Notice that using native plants is not specified in the principles of xeriscaping. However, many gardeners do embrace using native plants in their designs. Why? The simple answer is native plants are better adapted to the regional climate variations than non-native plants. This often results in native plants success without excessive watering, fertilizers, or pesticides. Ecologically speaking, native plants are also thought to provide more beneficial habitat for wildlife, making them an excellent choice to support the birds, bees, butterflies, mammals, amphibians, and other creatures that share our neighborhoods with us. Homeowners can design xeriscape gardens with non-native plants, but our recommendation would be to exhaust native plant options first.
Xeriscaping does not come without costs. One study found that modifications were between $1.30-$2.00 per sq ft depending on whether homeowners did the work themselves or hired a contractoropen_in_new. These inputs are upfront costs for materials like native plants, mulch, stones, and tools. Over time, however, there are substantial savings with lower water bills and reduced maintenance costs. There are also cash-back incentives and rebates associated with improving resource use in your landscaping in some areas. Check with local city and state websites to determine what might be available in your area.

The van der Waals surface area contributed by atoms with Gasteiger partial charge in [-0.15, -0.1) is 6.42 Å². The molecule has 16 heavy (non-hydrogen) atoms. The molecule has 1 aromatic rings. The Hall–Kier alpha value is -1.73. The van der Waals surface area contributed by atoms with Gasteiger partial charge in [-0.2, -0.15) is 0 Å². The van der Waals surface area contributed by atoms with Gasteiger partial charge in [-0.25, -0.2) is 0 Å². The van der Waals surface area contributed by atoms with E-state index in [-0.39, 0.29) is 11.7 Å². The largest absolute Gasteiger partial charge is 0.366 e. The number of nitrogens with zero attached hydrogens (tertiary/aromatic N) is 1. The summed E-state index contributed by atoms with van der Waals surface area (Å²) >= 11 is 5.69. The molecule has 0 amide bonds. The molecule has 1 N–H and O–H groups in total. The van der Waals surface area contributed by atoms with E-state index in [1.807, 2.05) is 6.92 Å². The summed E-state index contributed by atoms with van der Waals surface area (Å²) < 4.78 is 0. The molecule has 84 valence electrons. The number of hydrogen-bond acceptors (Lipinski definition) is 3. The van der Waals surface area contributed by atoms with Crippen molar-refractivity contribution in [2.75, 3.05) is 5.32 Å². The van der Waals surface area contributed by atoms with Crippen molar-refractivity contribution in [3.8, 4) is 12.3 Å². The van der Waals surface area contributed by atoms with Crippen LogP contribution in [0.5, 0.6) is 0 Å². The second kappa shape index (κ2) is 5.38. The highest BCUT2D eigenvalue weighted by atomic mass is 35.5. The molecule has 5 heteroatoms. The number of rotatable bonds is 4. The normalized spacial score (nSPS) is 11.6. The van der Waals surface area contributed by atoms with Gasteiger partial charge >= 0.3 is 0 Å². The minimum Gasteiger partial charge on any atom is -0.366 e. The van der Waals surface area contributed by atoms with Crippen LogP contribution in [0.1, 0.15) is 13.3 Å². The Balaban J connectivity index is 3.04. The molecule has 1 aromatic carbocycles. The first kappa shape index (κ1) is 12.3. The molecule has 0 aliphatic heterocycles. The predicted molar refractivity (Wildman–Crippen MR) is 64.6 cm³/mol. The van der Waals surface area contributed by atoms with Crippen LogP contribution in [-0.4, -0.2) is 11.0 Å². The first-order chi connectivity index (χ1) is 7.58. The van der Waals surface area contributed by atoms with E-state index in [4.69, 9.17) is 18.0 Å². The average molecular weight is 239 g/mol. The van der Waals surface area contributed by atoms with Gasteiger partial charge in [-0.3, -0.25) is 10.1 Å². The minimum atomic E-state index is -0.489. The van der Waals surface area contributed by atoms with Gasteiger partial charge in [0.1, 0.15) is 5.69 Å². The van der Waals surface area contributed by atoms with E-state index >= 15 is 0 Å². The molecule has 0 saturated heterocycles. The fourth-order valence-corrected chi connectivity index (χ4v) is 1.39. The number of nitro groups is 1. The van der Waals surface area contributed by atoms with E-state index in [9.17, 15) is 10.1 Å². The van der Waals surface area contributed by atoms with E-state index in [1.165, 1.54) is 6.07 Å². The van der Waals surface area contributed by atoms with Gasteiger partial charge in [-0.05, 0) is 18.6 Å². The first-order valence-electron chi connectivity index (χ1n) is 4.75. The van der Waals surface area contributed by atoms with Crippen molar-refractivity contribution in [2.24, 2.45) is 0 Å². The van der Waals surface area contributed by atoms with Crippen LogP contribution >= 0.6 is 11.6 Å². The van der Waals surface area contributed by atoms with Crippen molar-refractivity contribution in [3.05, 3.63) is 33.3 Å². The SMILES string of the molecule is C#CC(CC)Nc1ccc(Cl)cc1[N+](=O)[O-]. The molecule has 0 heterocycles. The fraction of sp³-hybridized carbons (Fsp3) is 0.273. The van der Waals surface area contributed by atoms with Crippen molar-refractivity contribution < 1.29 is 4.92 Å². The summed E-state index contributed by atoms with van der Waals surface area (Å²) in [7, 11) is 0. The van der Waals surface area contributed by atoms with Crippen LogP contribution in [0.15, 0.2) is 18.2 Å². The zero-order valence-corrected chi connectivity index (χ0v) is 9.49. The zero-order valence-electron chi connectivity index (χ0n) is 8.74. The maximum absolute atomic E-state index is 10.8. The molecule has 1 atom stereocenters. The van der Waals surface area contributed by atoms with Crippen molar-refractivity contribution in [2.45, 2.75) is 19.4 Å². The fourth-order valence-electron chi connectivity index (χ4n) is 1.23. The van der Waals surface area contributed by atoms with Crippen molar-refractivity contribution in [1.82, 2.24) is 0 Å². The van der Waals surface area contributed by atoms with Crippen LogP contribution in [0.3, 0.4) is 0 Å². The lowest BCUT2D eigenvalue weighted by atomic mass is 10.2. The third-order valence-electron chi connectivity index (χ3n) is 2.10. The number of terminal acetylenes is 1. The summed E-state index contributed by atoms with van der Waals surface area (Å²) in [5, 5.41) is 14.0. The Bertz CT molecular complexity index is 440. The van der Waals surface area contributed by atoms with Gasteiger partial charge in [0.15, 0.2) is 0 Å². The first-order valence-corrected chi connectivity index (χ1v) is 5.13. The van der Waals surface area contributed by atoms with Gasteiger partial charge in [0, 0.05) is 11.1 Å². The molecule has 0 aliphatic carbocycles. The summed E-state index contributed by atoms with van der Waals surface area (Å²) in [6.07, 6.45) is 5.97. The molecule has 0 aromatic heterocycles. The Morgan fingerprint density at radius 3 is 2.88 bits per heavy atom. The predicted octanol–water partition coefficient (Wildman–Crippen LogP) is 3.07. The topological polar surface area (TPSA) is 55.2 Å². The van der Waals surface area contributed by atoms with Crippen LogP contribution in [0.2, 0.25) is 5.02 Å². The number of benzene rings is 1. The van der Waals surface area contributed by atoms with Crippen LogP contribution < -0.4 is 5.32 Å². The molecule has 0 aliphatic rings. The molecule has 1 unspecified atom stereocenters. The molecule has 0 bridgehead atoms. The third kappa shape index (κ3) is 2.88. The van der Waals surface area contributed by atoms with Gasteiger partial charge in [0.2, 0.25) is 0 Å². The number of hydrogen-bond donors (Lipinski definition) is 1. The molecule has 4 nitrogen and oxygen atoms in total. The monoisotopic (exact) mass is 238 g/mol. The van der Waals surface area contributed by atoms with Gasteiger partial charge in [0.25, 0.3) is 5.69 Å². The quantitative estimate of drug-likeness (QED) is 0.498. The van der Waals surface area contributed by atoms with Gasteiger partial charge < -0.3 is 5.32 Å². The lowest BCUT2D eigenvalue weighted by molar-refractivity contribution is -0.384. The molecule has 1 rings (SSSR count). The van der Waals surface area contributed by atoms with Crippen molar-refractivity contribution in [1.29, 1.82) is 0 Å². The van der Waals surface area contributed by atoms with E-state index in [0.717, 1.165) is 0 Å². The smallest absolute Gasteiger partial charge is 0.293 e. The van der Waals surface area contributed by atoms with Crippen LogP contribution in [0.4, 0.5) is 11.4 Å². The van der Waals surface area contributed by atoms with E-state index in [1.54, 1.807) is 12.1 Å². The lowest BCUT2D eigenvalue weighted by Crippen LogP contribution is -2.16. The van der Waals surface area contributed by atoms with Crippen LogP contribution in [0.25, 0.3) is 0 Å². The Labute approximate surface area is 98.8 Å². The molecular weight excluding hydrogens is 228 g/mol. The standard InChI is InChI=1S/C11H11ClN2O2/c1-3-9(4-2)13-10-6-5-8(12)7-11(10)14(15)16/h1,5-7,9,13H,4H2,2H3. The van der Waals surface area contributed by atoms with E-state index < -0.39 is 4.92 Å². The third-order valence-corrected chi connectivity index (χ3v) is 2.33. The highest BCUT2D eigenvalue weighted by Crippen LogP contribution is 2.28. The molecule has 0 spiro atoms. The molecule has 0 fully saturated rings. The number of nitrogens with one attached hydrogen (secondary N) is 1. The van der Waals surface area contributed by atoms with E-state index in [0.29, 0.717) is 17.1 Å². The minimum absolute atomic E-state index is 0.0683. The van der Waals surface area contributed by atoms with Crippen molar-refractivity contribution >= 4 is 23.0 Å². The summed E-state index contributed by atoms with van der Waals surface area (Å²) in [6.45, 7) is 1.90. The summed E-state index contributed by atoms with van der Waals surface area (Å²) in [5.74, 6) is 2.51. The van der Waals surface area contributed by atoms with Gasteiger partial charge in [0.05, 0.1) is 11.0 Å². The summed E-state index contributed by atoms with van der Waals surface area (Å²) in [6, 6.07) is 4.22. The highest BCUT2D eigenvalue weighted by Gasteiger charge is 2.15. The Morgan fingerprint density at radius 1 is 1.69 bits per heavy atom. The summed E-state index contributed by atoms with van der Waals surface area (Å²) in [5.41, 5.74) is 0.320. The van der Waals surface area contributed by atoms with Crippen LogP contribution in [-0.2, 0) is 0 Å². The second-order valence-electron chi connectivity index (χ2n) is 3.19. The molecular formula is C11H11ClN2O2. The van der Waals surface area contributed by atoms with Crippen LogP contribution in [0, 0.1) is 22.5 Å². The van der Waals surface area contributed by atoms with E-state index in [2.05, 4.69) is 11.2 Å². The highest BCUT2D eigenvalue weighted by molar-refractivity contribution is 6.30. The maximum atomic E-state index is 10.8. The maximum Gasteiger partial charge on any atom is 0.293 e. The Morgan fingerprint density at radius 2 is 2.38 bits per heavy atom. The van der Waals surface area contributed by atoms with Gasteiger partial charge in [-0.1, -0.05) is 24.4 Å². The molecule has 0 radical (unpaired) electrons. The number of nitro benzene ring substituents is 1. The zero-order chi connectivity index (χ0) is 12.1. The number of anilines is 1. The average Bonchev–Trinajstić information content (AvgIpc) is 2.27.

Not convinced yet? Need a dose of aesthetic motivation? Check-out these beautiful xeriscapes in houzz for creative ideas for your yard.
Add your xeriscape to your map
On your map, create a Ground Habitat () for your xeriscape
Open the Basic Information tag and label your ground Xeriscape (or whatever you like).
Now open the Characteristics Tab and describe the type of ground in your xeriscape feature (gravel, mulch, rock, sand, and soil are the options).
You are also encouraged to add any comments about your spot; where it is located, what types of plants are used, how often you water or if you do not water…etc.
Now, zoom in on your ground habitat and add objects that are located in this area. For example, the specific shrubs (), trees (), cactus (), flowers (), bird baths (), boulders (),…etc that can be found in this habitat.
Make sure to complete the characteristics for each plant and object you add. Identifying plants by species is a great way to make your map complete.
ALTERNATIVE HABITAT CHOICE: Some may find that their xeriscape garden is more of a flower and herb garden, or grassland. This is especially true in non-arid regions that use xeriscape techniques. In this case, use the Flowersherbs or Grassland habitat options. Make sure to label the habitat and complete the characteristics (for flowers and herbs you can even set irrigation frequency, which for true xeriscaping should be pretty infrequent once the plants are established).
For looking up native plants to use: Lady Bird Johnshon Wildflower.
When you search for a native plant make sure that it is adapted to the type of light, soil, and moisture conditions of the site.
Basic google search for Xeriscape Brochure will provide links to brochures that are regionally focused and may provide some plant ideas. Be cautious as not all recommendations are native plants.
Ideas for plants for Southwest Xeriscaping.
Information on xeriscaping with some plant recommendations.
General article on xeriscaping.